"Idol" is back -- Simon-free, good-hearted and still kind of fun


The first "American Idol" was a phenomenon -- sometimes nasty, always interesting. The new version -- starting Sunday and Monday (March 11 and 12) on ABC -- has lost its venom, but not its entertainment value. I found the opener -- click "TV column" above -- to be breezy and fun; here's the story I sent to papers.

By Mike Hughes

“American Idol”
is back – sort of.

This new version
–talented singers, warm stories, pleasant judges – is a distant
cousin to the “Idol” that caused a sensation in the summer of
2002. That one was partly propelled by venom and failure.

And now? “We want
the humor,” said showrunner Trish Kinane. “But we don't want the
exploitation.”

The original was
something Americans hadn't seen before – a caustic Englishman,
telling young singers just how awful they were.

“The tone of my
comments is part of the entertainment,” Simon Cowell wrote in “I
Don't Mean To Be Rude, But ...” (Broadway Books, 2003). “Without
it, 'American Idol' wouldn't be half as much fun, either for me or
the viewers.”

The show was
supposed to reflect reality, he wrote, “and trust me – the music
industry is not nice.”

Viewers approved. On
a network (Fox) that rarely pierced the top-20 in the annual Nielsen
ratings, “Idol” was No. 2 in its third and fourth seasons, No. 1
after that.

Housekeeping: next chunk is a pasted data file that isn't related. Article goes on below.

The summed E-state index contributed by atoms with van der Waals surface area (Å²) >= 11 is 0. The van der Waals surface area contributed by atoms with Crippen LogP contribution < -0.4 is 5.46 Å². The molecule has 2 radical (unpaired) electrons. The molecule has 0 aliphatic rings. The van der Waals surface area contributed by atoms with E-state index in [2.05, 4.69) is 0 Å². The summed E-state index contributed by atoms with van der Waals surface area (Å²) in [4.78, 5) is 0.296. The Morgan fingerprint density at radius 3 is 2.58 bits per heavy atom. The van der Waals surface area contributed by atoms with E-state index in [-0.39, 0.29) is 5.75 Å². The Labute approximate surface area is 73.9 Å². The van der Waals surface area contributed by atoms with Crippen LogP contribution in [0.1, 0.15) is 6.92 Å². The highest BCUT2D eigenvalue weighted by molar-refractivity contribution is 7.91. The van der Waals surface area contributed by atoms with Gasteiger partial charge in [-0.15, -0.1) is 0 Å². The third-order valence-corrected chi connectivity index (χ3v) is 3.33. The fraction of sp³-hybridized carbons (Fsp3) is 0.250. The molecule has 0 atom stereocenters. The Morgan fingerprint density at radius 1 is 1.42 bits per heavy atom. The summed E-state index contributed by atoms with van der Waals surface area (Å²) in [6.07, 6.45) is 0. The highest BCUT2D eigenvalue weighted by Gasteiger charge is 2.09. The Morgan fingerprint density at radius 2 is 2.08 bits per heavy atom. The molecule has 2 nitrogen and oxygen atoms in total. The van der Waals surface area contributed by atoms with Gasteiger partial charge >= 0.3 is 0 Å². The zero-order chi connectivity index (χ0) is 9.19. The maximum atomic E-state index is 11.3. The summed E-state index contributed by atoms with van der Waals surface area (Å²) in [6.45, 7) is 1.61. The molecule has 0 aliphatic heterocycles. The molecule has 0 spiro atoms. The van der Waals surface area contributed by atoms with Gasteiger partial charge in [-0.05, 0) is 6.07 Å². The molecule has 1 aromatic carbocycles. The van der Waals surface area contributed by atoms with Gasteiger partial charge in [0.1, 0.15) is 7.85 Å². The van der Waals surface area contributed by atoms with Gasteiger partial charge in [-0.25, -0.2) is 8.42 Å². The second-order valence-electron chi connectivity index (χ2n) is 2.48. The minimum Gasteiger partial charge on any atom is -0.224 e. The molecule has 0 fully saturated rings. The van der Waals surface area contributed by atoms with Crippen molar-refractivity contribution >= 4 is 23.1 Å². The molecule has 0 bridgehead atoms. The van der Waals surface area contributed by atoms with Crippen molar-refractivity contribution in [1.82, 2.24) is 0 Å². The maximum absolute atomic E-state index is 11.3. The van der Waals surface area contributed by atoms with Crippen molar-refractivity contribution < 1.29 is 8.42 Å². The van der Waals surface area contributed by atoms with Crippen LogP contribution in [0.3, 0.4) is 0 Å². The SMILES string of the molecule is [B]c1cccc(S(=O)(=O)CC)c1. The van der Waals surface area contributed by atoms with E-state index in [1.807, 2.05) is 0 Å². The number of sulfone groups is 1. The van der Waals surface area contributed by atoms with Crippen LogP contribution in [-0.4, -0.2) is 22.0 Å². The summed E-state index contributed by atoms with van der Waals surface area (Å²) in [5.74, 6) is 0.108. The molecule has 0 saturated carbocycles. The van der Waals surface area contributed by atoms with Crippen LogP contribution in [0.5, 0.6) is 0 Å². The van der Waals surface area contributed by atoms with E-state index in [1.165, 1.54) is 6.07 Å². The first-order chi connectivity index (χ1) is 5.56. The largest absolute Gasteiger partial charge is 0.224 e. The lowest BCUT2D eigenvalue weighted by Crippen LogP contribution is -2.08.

It drooped a bit
after Cowell left in 2010 and a lot after “The Voice” caught on.
Fox dropped it two years ago, but ABC has revived the show, keeping
its host (Ryan Seacrest) ... but not its original tone.

“There is only one
Simon Cowell,” Kinane said, “and he was 15 years ago.”

And the new judges?
“I'm blunt,” said Katy Perry, who calls Cowell her favorite
judge. “But I can't be mean, because I'm a woman.”

That last part was,
presumably, in jest. In the opener, it's clear that the others are
more lenient than she is. Luke Bryan and Lionel Richie override
Perry and send a singer to Hollywood, based far more on his back
story than on his current talent.

Strong stories fill
the opener. One singer was 11 when she was mocked as the worst
National Anthem singer since Roseanne; she's now talented. Others
survived tough childhoods in Philadelphia and in the Congo. We meet
lots of teen outsiders, from an affable farm kid to a guy who talks
like a cartoon character and sings like Sinatra.

“We need those
beautiful stories right now,” Perry said, “to help lift us up,
inspire us.”

Bryan – an
easygoing guy who grew up on a Georgia peanut farm – quickly gets
involved. “I'm in there on the emotional ride with these kids,”
he said.

Richie -- who's been
described by his adoptive daughter Nicole as “the happiest person I
know” -- is also into that emotional ride.

“These kids are
showing up at 15 years old,” he said. “At 15 years old, I can't
tell you what I was thinking, except it certainly wasn't standing on
a stage in front of millions of people, being critiqued”

-- “American
Idol,” 8-10 p.m. Sundays and Mondays, ABC, beginning March 11.

-- Tentative plans
have the Monday episodes continuing through April 23; then “Idol”
will be Sundays-only, until the finale May 20-21.